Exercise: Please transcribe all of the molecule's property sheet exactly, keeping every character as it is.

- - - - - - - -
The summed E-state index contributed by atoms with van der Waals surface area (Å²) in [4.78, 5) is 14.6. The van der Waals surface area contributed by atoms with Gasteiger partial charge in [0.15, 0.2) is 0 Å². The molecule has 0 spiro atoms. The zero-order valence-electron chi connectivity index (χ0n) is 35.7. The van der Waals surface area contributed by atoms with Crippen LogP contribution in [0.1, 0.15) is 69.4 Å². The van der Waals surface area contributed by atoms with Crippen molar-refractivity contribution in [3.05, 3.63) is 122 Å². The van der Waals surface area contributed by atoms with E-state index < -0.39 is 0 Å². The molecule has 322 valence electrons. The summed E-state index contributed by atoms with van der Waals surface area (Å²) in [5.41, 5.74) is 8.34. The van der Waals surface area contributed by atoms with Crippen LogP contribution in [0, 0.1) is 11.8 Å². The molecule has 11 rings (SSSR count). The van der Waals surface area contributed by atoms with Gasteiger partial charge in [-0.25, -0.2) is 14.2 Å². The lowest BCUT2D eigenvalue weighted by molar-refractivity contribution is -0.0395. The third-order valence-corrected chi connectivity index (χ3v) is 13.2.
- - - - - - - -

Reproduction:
The summed E-state index contributed by atoms with van der Waals surface area (Å²) in [4.78, 5) is 14.6. The van der Waals surface area contributed by atoms with Gasteiger partial charge in [0.15, 0.2) is 0 Å². The molecule has 0 spiro atoms. The zero-order valence-electron chi connectivity index (χ0n) is 35.7. The van der Waals surface area contributed by atoms with Crippen LogP contribution in [0.1, 0.15) is 69.4 Å². The van der Waals surface area contributed by atoms with Crippen molar-refractivity contribution in [3.05, 3.63) is 122 Å². The van der Waals surface area contributed by atoms with E-state index < -0.39 is 0 Å². The molecule has 322 valence electrons. The summed E-state index contributed by atoms with van der Waals surface area (Å²) in [5.41, 5.74) is 8.34. The van der Waals surface area contributed by atoms with Crippen LogP contribution in [0, 0.1) is 11.8 Å². The molecule has 11 rings (SSSR count). The van der Waals surface area contributed by atoms with Gasteiger partial charge in [-0.25, -0.2) is 14.2 Å². The lowest BCUT2D eigenvalue weighted by molar-refractivity contribution is -0.0395. The third-order valence-corrected chi connectivity index (χ3v) is 13.2.